The very mention of distraction - distraction from the One who calls me - hit me tonight. Life is so much distraction, and mine has been abundant. I'm not talking about life itself - the stuff of life comes and goes. Business, schedules, three places to be at once, and the expectations that come from each.

As tiring as that can be, I can deal with that. No, I felt the realization that my distractions were of the inner life - and if nothing else happens this week than that I was confronted with that truth and awakened to it, then the effort of this week is well spent.

Maybe that is "the one thing" I'm needing right now.

Monday, May 12, 2008

A May Potpourri

A few random thoughts on a number of different issues:

Evidently, to be seen as a credible political candidate, you have to "denounce" your preacher.

Recent admittedly inflammatory, if not conspiratorial comments by Rev'd Dr. Wright have demanded a response from the political candidate who used to call him pastor, or spiritual advisor, or person he only sorta once knew. It all gets to be a bit much after awhile, doesn't it? I'm the first to make it clear that we clergy are not perfect and that some of us relish our "humanity" a bit more than others. Some of us heed well the maxim of the great Protestant Reformer, Martin Luther, who said that if we were to sin, then "sin boldly."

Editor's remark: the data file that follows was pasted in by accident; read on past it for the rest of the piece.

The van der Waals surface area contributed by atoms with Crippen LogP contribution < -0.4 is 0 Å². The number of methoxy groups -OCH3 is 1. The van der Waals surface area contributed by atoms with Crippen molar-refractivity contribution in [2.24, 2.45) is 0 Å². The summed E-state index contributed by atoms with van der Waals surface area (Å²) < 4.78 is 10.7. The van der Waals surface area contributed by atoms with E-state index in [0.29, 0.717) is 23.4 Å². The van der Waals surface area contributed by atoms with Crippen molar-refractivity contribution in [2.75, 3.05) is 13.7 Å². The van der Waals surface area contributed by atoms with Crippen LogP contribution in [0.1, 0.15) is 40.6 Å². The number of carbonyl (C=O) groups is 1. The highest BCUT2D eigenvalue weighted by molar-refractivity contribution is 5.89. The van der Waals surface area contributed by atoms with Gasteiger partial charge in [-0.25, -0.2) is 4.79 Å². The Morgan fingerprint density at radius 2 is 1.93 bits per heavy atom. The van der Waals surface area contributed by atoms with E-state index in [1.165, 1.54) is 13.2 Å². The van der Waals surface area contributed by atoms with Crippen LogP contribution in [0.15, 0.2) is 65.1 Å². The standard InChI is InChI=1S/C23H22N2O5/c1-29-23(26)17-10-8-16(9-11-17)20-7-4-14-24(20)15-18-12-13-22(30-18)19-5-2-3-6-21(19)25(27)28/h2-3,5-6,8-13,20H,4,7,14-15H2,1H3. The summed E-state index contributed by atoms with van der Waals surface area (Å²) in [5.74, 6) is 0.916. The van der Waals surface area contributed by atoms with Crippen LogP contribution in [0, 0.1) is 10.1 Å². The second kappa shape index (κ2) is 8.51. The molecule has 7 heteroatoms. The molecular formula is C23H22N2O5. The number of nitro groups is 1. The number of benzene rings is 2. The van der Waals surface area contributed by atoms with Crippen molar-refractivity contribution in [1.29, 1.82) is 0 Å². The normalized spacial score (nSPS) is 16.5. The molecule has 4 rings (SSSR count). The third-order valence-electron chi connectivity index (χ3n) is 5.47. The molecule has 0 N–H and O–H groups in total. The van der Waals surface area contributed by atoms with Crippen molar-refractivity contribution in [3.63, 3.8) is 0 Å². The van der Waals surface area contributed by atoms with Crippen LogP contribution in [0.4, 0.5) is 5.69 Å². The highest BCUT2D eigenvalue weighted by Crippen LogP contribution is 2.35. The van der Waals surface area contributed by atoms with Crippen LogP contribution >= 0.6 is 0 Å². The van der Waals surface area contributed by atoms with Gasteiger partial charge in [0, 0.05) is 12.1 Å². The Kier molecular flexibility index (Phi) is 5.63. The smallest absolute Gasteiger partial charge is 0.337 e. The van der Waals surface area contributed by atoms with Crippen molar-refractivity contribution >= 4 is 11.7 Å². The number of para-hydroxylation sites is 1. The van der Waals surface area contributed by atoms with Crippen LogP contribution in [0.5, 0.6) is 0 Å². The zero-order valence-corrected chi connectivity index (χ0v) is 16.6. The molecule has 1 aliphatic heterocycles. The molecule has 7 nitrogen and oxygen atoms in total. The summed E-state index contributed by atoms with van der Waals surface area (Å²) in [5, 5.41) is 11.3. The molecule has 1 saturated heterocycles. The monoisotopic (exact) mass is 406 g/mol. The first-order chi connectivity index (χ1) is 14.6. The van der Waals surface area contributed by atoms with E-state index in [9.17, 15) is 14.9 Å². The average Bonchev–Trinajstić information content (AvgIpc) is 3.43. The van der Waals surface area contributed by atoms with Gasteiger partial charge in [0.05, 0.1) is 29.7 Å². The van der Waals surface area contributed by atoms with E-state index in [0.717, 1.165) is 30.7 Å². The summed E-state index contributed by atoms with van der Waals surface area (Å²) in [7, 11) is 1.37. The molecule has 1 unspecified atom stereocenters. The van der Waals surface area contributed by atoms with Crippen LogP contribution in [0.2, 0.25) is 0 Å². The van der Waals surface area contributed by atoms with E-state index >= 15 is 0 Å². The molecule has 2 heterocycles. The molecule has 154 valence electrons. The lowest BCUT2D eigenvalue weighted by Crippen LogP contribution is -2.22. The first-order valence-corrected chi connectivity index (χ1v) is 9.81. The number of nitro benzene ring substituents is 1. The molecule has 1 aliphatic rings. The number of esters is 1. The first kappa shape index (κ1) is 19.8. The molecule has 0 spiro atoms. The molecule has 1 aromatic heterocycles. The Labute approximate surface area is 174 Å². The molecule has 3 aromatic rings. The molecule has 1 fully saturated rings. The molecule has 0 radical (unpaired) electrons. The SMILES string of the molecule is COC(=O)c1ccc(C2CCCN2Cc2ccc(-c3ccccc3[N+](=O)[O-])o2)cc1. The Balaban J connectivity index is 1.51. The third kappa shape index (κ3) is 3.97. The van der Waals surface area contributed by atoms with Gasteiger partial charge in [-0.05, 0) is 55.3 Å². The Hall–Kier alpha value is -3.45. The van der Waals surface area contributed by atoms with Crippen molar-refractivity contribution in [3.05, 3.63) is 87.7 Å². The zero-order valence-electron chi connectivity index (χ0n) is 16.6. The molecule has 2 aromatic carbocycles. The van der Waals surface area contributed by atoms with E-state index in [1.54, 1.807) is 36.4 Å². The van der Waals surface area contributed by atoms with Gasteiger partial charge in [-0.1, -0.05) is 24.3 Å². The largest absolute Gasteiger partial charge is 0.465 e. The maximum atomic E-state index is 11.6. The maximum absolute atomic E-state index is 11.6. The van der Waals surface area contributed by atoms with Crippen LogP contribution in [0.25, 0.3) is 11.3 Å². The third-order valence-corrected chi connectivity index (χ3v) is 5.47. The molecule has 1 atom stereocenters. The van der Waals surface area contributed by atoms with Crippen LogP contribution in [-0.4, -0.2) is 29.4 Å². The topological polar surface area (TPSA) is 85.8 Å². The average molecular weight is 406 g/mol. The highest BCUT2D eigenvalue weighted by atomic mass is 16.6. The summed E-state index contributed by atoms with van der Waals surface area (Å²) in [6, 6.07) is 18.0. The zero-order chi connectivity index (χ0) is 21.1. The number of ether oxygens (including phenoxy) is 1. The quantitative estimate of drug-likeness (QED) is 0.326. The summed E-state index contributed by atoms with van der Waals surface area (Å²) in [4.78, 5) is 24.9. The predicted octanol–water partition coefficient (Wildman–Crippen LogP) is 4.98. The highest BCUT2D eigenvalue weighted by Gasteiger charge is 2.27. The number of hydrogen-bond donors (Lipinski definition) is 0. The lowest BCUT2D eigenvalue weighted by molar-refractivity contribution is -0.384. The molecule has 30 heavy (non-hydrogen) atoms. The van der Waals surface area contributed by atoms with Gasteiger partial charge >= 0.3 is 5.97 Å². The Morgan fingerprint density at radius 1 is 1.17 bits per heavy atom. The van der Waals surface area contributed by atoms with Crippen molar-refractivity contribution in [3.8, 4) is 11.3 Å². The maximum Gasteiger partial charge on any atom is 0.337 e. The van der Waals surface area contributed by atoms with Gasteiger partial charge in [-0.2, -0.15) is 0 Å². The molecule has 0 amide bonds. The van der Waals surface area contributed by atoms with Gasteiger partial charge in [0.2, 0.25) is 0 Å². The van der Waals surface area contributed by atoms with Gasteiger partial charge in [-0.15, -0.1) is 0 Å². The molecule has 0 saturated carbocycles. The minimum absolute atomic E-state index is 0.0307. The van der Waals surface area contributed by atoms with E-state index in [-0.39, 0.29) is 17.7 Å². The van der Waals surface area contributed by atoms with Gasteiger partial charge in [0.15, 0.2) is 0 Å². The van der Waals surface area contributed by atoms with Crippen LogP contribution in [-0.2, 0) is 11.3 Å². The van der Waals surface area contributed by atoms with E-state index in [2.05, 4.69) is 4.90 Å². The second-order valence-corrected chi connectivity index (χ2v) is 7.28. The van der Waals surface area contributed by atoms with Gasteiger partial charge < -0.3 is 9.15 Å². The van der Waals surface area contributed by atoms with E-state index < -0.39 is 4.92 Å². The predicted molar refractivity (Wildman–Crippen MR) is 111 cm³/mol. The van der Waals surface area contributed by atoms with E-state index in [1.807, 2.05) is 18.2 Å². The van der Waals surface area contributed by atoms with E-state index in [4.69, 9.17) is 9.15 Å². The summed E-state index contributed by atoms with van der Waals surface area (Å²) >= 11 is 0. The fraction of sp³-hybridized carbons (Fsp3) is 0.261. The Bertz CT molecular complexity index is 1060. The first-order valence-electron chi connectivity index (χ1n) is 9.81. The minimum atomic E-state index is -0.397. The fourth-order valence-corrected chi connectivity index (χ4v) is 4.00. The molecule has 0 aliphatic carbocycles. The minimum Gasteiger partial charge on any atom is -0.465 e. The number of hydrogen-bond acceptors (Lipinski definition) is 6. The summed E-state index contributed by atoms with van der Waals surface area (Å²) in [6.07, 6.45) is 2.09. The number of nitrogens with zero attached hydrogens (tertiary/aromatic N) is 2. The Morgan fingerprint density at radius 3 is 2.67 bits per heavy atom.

I'm not going to parse what Dr. Wright said or didn't say. Frankly, I was surprised he was silent as long as he was, but when he spoke, brother came out swinging, didn't he? Think about it - would you want the sum of your professional life reduced to a few words?

But one word of caution - it is easy to dismiss larger truths when they are wrapped in what appears to be rambling, if not at times irrational rhetoric. One thing's for certain, he didn't need any help from the YouTuber's who looped sound bites out of context - he can get it plenty stirred up on his own in context. But as I alluded in a previous post, to dismiss the prophet completely is to dismiss what the prophet points toward.

So if any of my congregants run for office (again), I give you blanket permission up front to "denounce" me if it helps the cause. But if denouncing me helps your cause, I have to wonder if your cause is one I'd want to be a part of anyway.


The first of the month brought with it an anniversary. We passed the one year anniversary of my intentional efforts to get my weight down and live a healthier life. For about six months, I was a “JC”man - right there with the girls from "Cheers" and "One Day at a Time."

And I hated it.